The police at the Chinese checkpoints along the highways never really knew what do with a bunch of foreign tourists on big foreign registered motorcycles. Often times they were conveniently busy and just waved us through. Sometimes we conveniently didn't see them waving us down and just kept on going. When we were stopped the first order of business was to collect up all the passports. There was one time when the very young policeman was so nervous he kept dropping the passports from his hands shaking so much. Once the passports were all collected the next order of business was a phone call to find out what the next order of business should be. The usual response was to take pictures of all the passports and email them on to someone else. After the immediate situation was no longer the direct responsibility for any of the police officers there at the moment the atmosphere lightened up and we were soon on our way - but not before for some more pictures were taken.
We were provided a track for every day of the trip that marked the route in our GPS that we were to follow. For the first few days through China the day's riding was done within 4 or 5 hours and a couple of times we ended up at the hotel before our rooms were ready. Along with the monotony of the 4-line divided highways where the GPS directed us prompted some of the group to start extending the day on some adhoc detours. The day we left Hami for Dunhuang was one such day for me and three others after reports of high mountain passes, Mongolian like grass lands and great roads were passed around from the day before. It was always going to be a long day and there was conflicting information regarding whether or no there were actually any roads where we wanted to go but we headed out anyway - probably later than we should have but headed out we did. The stories of the high mountain passes, Mongolian like grass lands and great roads turned from myth to truth and we had a great morning heading north and west, far away from our destination for the night. As we continued along the conflicting information regarding the roads started to resolve itself from the facts on the ground and our route slowly turned east and south back towards our hotel for the night. Around the middle of the afternoon one of us pulled off to the side of the road because the bike felt funny and he thought he might have a flat tire. The tire was indeed low in air pressure but with no obvious punctures he got the air pressure back up to where it should be and we were on our way. A short time later he pulled off but this time the tire was completely flat so we then started taking a closer look for the problem. Eventually an incredibly small puncture in the tire was found and the appropriate steps were taken to repair it. The problem with a puncture this small is that there really is no target for you to ream out and fill. Most of the time you miss and create a bigger problem than what you started with. After reinflating the tire it was obvious that the first patch had indeed missed the target and a second attempt to repair the tire was made. The problem with trying to patch a patch is that the you will just make the hole bigger and you might as well call a tow truck and go home. There are not a lot of tow trucks 30km from the Mongolian border in North West China so the fail safe method was chosen and a spare inner tube was put into the tire. All of this tire repair work took time and it was now obvious that we would not be at the hotel before dinner time... actually it was probably obvious when we left the hotel that morning. And we were still not sure that the road we were on would get us down to Dunhuang although the few people that we had stopped all nodded that this road would get us to Dunhuang - at least that's what we hoped we were asking.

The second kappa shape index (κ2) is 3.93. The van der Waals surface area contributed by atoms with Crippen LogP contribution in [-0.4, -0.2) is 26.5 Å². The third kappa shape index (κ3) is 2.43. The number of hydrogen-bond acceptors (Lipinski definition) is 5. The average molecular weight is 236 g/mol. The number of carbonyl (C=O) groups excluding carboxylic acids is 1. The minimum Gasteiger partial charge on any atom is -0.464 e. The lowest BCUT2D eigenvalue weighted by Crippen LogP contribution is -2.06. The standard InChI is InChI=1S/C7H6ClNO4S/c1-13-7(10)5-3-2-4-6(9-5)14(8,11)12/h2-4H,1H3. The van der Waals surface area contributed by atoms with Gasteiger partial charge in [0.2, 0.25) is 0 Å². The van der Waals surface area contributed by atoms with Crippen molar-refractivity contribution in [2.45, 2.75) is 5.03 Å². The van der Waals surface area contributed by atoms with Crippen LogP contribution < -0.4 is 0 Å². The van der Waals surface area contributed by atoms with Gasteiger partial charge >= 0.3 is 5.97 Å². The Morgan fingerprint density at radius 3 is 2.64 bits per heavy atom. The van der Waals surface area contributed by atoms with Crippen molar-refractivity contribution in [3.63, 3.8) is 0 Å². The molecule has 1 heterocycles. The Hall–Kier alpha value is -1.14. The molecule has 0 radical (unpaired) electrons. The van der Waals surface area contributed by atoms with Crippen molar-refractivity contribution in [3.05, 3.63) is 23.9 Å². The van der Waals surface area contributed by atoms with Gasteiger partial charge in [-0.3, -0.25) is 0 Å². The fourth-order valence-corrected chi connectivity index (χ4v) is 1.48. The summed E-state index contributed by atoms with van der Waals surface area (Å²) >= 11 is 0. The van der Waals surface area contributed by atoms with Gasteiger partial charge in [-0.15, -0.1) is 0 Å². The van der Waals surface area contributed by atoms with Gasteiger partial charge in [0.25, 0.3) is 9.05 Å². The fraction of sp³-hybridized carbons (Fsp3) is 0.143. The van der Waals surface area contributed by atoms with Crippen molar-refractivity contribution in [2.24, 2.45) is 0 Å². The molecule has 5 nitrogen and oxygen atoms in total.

With the tire repair all buttoned up we once again headed on down the road. As the sun started to set the road taking us back to the main highway we had been expecting showed up and we let the trip leaders know that not only would we be missing dinner but that we would also not make it back before dark - again this was probably and easy conclusion that could have been made earlier that day as we were leaving. At the on ramp to the main highway the bike with the repaired flat had yet another flat so we pulled off and got to work again - this time in the dark.
A couple of us were also terribly close to running out of gas so some syphoning was done to make sure everyone had enough to make the 35km to the next gas station. With the tire repaired yet again and with enough gas to make it the four of us headed out again, making it all the way to the hotel to check in at 2AM in the morning.